• Remove the guard and inspect it for damage. Check for signs of wear or rubbing; clean and realign it if necessary.
  • Inspect the belt for wear or damage. Watch for cracks, frayed spots, cuts or unusual wear patterns and check the belt for excessive heat. Troubleshoot problems; replace as needed.
  • Inspect the sheaves or sprockets for wear and misalignment. Replace them if worn.
  • Inspect the other drive components as well as the static conductive grounding system. Examine the bearings for proper lubrication, and look for loose screws, rust or debris.
  • Check belt tension and alignment; adjust it as needed. If V-belts are undertensioned, they can slip, generating heat and belt failure. Synchronous belts can jump teeth or ratchet, causing damage. Overtensioned belts can reduce belt and bearing life. To properly test tension, use a tension tester, available through your manufacturer.
  • Recheck sheave or sprocket alignment.
  • Reinstall the belt guard.
  • Resume power and restart the drive. Look and listen for anything unusual.

 

Belt replacement
When it’s time to replace a belt on an existing drive, it’s important to select one that is compatible with the sheaves or sprockets. With the vast assortment of belt styles available from numerous manufacturers, choosing the right belt can be challenging.

If you have questions, don’t hesitate to consult your distributor or manufacturer to speak with an expert. Selecting the right belts helps you achieve optimum drive performance, maximize the life of the belt and sprockets and minimize safety issues.

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Before removing a guard for maintenance or belt replacement, be sure the drive is off, locked and tagged.

Troubleshooting problems

  • Identify the problem. What is wrong? When and how did it happen? What is the drive application? Have machine operations or output changed? What belts are in place and what are the expectations for their performance?
  • Determine the drive symptoms and record them, as well as observations of anything unusual about the drive. Look for premature belt-failure symptoms, severe or abnormal wear, unusual noises or vibrations, problems with components or sheaves and performance issues.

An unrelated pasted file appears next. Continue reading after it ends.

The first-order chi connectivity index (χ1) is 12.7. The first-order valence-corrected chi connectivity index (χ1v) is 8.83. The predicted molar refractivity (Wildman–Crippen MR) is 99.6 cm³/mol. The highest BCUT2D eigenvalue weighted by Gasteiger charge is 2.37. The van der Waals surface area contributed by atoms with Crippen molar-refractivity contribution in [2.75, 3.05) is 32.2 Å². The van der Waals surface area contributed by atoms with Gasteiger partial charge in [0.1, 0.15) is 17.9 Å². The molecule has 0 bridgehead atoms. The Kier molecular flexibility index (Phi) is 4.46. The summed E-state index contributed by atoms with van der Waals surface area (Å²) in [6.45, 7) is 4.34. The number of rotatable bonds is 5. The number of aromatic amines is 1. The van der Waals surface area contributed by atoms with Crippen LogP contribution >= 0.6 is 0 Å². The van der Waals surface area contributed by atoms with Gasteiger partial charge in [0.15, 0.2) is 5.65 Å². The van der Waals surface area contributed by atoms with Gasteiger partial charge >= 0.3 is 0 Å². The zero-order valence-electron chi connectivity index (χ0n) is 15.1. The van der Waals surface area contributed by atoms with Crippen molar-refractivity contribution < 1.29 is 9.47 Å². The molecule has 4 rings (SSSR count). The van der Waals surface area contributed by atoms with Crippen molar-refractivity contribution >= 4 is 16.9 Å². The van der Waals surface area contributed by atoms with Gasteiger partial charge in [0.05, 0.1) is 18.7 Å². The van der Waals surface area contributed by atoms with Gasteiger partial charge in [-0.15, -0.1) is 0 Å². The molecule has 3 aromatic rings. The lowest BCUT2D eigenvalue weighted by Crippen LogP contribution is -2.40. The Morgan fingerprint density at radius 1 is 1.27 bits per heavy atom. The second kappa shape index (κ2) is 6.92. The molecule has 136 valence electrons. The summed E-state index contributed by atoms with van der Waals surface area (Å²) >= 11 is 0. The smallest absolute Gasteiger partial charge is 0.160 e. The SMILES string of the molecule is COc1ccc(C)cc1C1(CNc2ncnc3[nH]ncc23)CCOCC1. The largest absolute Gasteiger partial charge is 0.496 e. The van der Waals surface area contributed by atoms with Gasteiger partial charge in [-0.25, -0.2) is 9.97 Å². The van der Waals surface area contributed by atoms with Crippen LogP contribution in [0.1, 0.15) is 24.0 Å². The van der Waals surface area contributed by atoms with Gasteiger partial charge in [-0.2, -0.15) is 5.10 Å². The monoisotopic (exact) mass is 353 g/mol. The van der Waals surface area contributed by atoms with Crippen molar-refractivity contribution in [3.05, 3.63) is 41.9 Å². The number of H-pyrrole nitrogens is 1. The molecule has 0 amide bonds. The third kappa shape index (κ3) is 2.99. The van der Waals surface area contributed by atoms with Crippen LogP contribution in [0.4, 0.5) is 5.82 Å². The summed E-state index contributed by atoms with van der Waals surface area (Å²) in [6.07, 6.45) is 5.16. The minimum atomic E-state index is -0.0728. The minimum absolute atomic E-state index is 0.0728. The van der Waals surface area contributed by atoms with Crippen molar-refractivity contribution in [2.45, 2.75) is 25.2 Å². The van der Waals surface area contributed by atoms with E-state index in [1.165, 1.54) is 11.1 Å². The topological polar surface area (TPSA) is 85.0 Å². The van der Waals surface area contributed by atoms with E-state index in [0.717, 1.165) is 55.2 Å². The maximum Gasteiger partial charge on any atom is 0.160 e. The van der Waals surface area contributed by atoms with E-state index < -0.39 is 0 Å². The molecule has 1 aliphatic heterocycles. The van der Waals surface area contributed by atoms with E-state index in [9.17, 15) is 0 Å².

• List probable causes and corrective action. For example, if you observe undercord cracking and see that the sheave diameter is too small, a corrective action would be to replace the sheaves with a larger diameter.
  • Review and implement the corrective action. Keep in mind that your manufacturer may offer tools or technologies to help solve and prevent common problems.

If you’re unsure what corrective action to take, or if there’s still an issue after you’ve exhausted your troubleshooting options, don’t hesitate to call your distributor. Tools are available to help you determine how to handle an issue—and experts are available to answer your questions. They may even offer special programs to help you evaluate, design or refine your current belt systems. 

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Worn sheave grooves can result in premature belt failure. Use a sheave gauge, an inexpensive tool, to assess the condition of these parts.

The importance of a solid PM plan
While many activities go into belt-drive upkeep, PM plans prevent expensive belt failure and ensure productivity and safety. From belt selection to storage, from maintenance to troubleshooting, taking care of your system is a necessary investment. So, conduct scheduled inspections regularly and stick to these solid PM basics: 

  • Adhere to proper installation procedures
  • Evaluate drive performance
  • Have a good base of belt product knowledge
  • Properly store and handle belts
  • Troubleshoot problems

By observing proper selection and installation principles, then following up with regular inspections and strong PM practices, you’ll have systems you can rely on. MT

For more info, enter 02 at www.MT-freeinfo.com